Thus, most people focus on quantity over quality. They’d rather write 5 mediocre blogs in one week than 1 or 2 really good ones. They’d rather have 5 or 6 mediocre workouts than a few that actually build their long-term strength or endurance.
However, the only way to make big progress is to think in longer intervals. You’re far better off trying something awesome over a week than just chipping away day-by-day. Swing for the fences. Take risks. Go big.
Every week, you should be trying to do something you’ve never done before. You should be elevating your game. It shouldn’t look the same as last week. Hence, the weekly planning sessions. What are you going to strive for this week that will change the game for you?
Are you experimenting, or just going through the motions?
Are you courageously embracing fear and risk?
Are you humbly embracing further education?
If not, you’ve plateaued. And in many ways, it doesn’t really matter what you do with your days. You could do the same thing every day and not get any better.
3. Three-month energy cycles
When it comes to your future, you have three vantage points.
· Your vision (your WHY) = 10–25 years’ out
· Your long-term goals (AKA your wild guess) = 36 months’ out
· Your actual goals (AKA your realistic game plan) = the next 90 days
In the 20th century, it was a solid practice to have five-year goals. Things were more stable back then. Today, things are changing too abruptly to realistically determine where you’ll be in five years.
Framing your goals in three-month increments gives you a clear and realistic future to sprint toward. Of course, these goals are based on your longer-term goals. However, your 3-month goal cycles are your main focus.
Just like your weekly planning sessions, every three months spend a few hours or even a full day reflecting on your previous three months. Make any adjustments you need and make better plans for the next three months.
4. Organize yourself
“Happiness lies in the cultivation of the garden.” — Voltaire
Your life is a garden, cultivate it.
Organize yourself. Clean out the weeds. It doesn’t matter how long it takes. The very act of cultivating your garden will enliven you. You’ll never be finished. But every day, week, and year, you can make your garden a little more beautiful and fruitful.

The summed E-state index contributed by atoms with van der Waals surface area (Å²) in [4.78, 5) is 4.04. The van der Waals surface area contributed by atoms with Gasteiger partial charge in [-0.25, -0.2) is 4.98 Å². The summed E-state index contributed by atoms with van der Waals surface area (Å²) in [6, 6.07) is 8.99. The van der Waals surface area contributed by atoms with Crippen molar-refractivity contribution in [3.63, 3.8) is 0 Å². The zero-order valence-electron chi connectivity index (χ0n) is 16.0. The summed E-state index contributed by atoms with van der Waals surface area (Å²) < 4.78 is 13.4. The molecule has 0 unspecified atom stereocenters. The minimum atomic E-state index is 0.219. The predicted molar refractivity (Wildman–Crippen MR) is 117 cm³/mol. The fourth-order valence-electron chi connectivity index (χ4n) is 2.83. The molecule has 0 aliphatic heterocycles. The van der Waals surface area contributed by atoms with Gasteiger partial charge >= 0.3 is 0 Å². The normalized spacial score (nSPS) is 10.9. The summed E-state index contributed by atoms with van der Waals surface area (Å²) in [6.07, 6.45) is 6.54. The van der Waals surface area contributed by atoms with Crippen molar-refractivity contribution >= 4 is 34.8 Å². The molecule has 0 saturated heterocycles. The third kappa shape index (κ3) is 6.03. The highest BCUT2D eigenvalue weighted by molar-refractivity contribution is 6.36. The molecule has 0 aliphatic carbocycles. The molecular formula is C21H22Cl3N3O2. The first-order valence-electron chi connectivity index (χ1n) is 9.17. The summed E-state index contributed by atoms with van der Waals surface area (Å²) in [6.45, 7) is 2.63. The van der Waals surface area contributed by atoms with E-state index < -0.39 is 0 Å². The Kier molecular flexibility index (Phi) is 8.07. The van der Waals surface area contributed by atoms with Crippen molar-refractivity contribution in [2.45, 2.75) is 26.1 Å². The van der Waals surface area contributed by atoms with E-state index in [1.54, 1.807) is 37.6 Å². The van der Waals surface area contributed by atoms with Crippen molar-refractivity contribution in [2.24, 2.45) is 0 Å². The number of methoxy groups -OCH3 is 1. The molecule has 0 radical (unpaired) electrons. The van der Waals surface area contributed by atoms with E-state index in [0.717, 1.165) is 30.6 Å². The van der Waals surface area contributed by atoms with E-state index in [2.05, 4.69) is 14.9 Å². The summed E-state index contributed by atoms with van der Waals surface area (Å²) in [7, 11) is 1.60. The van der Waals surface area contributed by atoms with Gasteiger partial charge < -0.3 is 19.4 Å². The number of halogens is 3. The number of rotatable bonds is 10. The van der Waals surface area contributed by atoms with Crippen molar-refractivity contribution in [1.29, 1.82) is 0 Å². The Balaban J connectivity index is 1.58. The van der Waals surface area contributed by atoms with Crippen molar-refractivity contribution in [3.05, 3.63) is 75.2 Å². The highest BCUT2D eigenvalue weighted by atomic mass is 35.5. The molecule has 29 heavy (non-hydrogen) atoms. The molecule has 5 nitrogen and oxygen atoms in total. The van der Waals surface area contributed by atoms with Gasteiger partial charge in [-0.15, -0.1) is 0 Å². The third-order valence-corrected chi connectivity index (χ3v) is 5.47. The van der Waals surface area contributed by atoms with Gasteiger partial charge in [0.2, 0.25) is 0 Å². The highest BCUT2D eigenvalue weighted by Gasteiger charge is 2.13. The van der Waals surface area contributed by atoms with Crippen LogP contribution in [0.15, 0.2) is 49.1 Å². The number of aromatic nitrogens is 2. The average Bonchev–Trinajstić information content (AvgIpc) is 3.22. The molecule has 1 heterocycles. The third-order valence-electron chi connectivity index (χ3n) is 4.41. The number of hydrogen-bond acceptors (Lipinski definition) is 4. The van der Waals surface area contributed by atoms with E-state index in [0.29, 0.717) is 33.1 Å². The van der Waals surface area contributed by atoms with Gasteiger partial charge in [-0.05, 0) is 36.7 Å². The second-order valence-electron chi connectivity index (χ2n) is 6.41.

Clean up your finances.
Clean up how you use your time.
Clean up your relationships.
Just a little bit every day. Once you start to get things organized, the soil of your life will be better suited for what you plant in it.
5. Always choose the harder right or “higher road”
Perfection is not the goal. However, consistently making better choices is the only way to get momentum. And momentum is exactly what you need. If you’re stuck, momentum is working against you.
It takes some work pumping the water-well to get it going. But it’s worth it.And it really only takes one great day to get it moving.
You are one great day away from having a breakthrough. Steven Pressfield tells of “resisting” what he wanted to do for years. Then one day, he forced himself to write. He threw everything in the garbage he wrote that day. None of it was any good. But when he walked away from that work session to clean a pile of dishes sitting in the sink, he felt changed. “The water felt warm,” he said. He knew that he had just had a breakthrough.
That’s all you need.
Don’t worry about the output when you’re trying to build momentum. Instead, just get yourself to do whatever you feel you need to do.
Regardless of how you feel during the experience, you will feel hope and optimism when you’re done.
You can get to the point where you consciously make solid choices in every situation you’re in.
Consistency = confidence.
Consistency = momentum.
When you woke up today, how did you feel today was going to go?
I challenge you to wake up tomorrow with this feeling, “Today can be as great as I want it to be.”
Having that feeling won’t come out of nowhere. You’ll need to set yourself up to have that feeling. However, setting yourself up isn’t all that hard. It may be as simple as spending 2 minutes the night before writing a plan. It may be spending 15 minutes the Sunday before making a plan.
Whatever it is, you have a reason to live your life to the fullest. You may not know exactly what that reason is, but you’ll find it once you get moving. More than likely, you’ll realize that everything in your life is actually far more beautiful that you could previously perceive.
From this level of joy and purpose, you’ll be empowered to consciously create a future you are worthy of.